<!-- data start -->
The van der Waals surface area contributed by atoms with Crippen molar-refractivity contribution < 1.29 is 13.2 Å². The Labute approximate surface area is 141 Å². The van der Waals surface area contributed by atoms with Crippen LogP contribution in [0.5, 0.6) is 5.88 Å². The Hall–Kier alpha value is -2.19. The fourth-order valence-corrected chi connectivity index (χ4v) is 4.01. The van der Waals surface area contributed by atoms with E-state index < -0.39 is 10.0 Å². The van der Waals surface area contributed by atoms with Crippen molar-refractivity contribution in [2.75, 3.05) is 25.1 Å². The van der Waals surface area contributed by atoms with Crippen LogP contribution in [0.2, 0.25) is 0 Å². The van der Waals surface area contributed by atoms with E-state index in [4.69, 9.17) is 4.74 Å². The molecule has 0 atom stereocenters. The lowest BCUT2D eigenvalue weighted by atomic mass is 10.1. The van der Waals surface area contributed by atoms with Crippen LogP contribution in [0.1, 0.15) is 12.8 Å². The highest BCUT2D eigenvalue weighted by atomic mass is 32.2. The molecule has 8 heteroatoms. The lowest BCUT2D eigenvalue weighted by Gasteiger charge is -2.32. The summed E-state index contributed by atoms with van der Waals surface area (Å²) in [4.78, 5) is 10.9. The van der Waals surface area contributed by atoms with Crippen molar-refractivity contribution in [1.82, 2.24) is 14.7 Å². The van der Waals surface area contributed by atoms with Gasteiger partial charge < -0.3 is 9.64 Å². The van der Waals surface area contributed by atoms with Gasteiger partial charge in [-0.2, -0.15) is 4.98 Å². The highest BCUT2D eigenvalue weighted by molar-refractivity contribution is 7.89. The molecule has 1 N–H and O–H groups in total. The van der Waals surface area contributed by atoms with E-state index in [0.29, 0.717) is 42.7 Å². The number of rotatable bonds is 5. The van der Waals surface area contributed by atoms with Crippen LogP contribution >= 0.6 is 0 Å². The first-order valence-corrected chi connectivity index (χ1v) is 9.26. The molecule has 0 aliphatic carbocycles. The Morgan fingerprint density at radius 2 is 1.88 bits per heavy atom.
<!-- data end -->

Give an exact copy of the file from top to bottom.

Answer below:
The van der Waals surface area contributed by atoms with Crippen molar-refractivity contribution < 1.29 is 13.2 Å². The Labute approximate surface area is 141 Å². The van der Waals surface area contributed by atoms with Crippen LogP contribution in [0.5, 0.6) is 5.88 Å². The Hall–Kier alpha value is -2.19. The fourth-order valence-corrected chi connectivity index (χ4v) is 4.01. The van der Waals surface area contributed by atoms with E-state index < -0.39 is 10.0 Å². The van der Waals surface area contributed by atoms with Crippen molar-refractivity contribution in [2.75, 3.05) is 25.1 Å². The van der Waals surface area contributed by atoms with Crippen LogP contribution in [0.2, 0.25) is 0 Å². The van der Waals surface area contributed by atoms with E-state index in [4.69, 9.17) is 4.74 Å². The molecule has 0 atom stereocenters. The lowest BCUT2D eigenvalue weighted by atomic mass is 10.1. The van der Waals surface area contributed by atoms with Crippen LogP contribution in [0.1, 0.15) is 12.8 Å². The highest BCUT2D eigenvalue weighted by atomic mass is 32.2. The molecule has 8 heteroatoms. The lowest BCUT2D eigenvalue weighted by Gasteiger charge is -2.32. The summed E-state index contributed by atoms with van der Waals surface area (Å²) in [4.78, 5) is 10.9. The van der Waals surface area contributed by atoms with Crippen molar-refractivity contribution in [1.82, 2.24) is 14.7 Å². The van der Waals surface area contributed by atoms with Gasteiger partial charge < -0.3 is 9.64 Å². The van der Waals surface area contributed by atoms with Gasteiger partial charge in [-0.2, -0.15) is 4.98 Å². The highest BCUT2D eigenvalue weighted by molar-refractivity contribution is 7.89. The molecule has 1 N–H and O–H groups in total. The van der Waals surface area contributed by atoms with E-state index in [0.29, 0.717) is 42.7 Å². The number of rotatable bonds is 5. The van der Waals surface area contributed by atoms with Crippen LogP contribution >= 0.6 is 0 Å². The first-order valence-corrected chi connectivity index (χ1v) is 9.26. The molecule has 0 aliphatic carbocycles. The Morgan fingerprint density at radius 2 is 1.88 bits per heavy atom.